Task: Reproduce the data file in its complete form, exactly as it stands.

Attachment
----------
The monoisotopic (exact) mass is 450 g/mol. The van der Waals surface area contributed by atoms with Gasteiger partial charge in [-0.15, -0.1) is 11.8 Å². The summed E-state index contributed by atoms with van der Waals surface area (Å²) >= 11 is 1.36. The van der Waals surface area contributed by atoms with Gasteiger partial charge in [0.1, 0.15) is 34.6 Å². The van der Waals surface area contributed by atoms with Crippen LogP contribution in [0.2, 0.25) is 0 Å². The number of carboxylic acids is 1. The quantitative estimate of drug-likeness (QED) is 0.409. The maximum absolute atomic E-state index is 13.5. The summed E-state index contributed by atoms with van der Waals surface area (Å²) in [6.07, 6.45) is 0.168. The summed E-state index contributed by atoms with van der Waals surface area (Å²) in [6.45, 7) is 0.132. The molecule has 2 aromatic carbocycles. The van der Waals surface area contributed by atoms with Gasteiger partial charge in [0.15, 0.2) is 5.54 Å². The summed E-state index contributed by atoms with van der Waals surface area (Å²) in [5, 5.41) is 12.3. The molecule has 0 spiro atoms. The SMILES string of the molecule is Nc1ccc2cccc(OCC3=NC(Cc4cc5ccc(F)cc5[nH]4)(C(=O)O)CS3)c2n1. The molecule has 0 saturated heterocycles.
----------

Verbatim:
The monoisotopic (exact) mass is 450 g/mol. The van der Waals surface area contributed by atoms with Gasteiger partial charge in [-0.15, -0.1) is 11.8 Å². The summed E-state index contributed by atoms with van der Waals surface area (Å²) >= 11 is 1.36. The van der Waals surface area contributed by atoms with Gasteiger partial charge in [0.1, 0.15) is 34.6 Å². The van der Waals surface area contributed by atoms with Crippen LogP contribution in [0.2, 0.25) is 0 Å². The number of carboxylic acids is 1. The quantitative estimate of drug-likeness (QED) is 0.409. The maximum absolute atomic E-state index is 13.5. The summed E-state index contributed by atoms with van der Waals surface area (Å²) in [6.07, 6.45) is 0.168. The summed E-state index contributed by atoms with van der Waals surface area (Å²) in [6.45, 7) is 0.132. The molecule has 2 aromatic carbocycles. The van der Waals surface area contributed by atoms with Gasteiger partial charge in [0.15, 0.2) is 5.54 Å². The summed E-state index contributed by atoms with van der Waals surface area (Å²) in [5, 5.41) is 12.3. The molecule has 0 spiro atoms. The SMILES string of the molecule is Nc1ccc2cccc(OCC3=NC(Cc4cc5ccc(F)cc5[nH]4)(C(=O)O)CS3)c2n1. The molecule has 0 saturated heterocycles.